The Scientist

» ecology, immunology and neuroscience

Most Recent

image: Taming Bushmeat

Taming Bushmeat

By | January 1, 2015

Chinese farmers’ efforts at rearing wild animals may benefit conservation and reduce human health risks.

1 Comment

image: Tangle Trigger

Tangle Trigger

By | January 1, 2015

An enzyme that cleaves tau protein in acidic cellular conditions may trigger early events in Alzheimer’s disease.

0 Comments

image: Stress Fractures

Stress Fractures

By | January 1, 2015

Social adversity shapes humans’ immune systems—and probably their susceptibility to disease—by altering the expression of large groups of genes.

6 Comments

image: The Year in Pathogens

The Year in Pathogens

By | December 29, 2014

Ebola, MERS, and enterovirus D68; polio eradication efforts; new regulations on potentially dangerous research

0 Comments

image: 2014’s Most “Liked” Images of the Day

2014’s Most “Liked” Images of the Day

By | December 24, 2014

The best of The Scientist’s popular daily image posts

0 Comments

image: Bats Make a Comeback

Bats Make a Comeback

By | December 22, 2014

Citizen-scientist data obtained through the U.K.’s National Bat Monitoring Programme show that populations of 10 bat species have stabilized or are growing.

0 Comments

image: Brain-Machine Interface Goes Wireless

Brain-Machine Interface Goes Wireless

By | December 18, 2014

A paralyzed woman has used mind power and a robotic arm wirelessly connected to her brain to achieve the most dexterous movement yet accomplished with BMI.

1 Comment

image: Repurposed Retroviruses

Repurposed Retroviruses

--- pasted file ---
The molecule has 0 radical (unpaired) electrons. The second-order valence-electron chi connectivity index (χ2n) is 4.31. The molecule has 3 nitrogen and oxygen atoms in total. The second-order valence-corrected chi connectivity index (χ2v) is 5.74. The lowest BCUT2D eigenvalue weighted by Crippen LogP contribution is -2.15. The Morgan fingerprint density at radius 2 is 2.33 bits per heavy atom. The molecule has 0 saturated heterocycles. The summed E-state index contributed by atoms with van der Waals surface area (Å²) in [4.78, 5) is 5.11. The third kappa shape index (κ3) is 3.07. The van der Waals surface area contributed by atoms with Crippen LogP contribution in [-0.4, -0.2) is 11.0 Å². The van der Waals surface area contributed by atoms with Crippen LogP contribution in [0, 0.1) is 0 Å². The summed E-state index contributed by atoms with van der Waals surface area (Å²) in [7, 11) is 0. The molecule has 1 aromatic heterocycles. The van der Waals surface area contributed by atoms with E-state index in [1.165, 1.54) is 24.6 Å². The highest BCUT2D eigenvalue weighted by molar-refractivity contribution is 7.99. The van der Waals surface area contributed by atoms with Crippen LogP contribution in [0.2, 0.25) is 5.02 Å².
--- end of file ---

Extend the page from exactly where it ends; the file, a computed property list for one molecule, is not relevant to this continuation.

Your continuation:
By | December 18, 2014

B cells have commandeered ancient viral sequences in the genome to transmit antigen signals.

0 Comments

image: Big Data and the Brain

Big Data and the Brain

By | December 8, 2014

Advances in imaging have inundated neuroscientists with massive amounts of information on synaptic connections, among other things. The challenge now is to understand it all.

0 Comments

image: Shoring Up Golgi To Slow Alzheimer’s

Shoring Up Golgi To Slow Alzheimer’s

By | December 8, 2014

Blocking activity of a kinase in a mouse model protects Golgi in cells and reduces the build-up of amyloid β, a primary component of Alzheimer’s disease.

0 Comments

Follow The Scientist

icon-facebook icon-linkedin icon-twitter icon-vimeo icon-youtube
Advertisement

Stay Connected with The Scientist

  • icon-facebook The Scientist Magazine
  • icon-facebook The Scientist Careers
  • icon-facebook Neuroscience Research Techniques
  • icon-facebook Genetic Research Techniques
  • icon-facebook Cell Biology Research
  • icon-facebook Microbiology and Immunology
  • icon-facebook Cancer Research and Technology
  • icon-facebook Stem Cell and Regenerative Science
Advertisement
Vector Laboratories
Vector Laboratories
Advertisement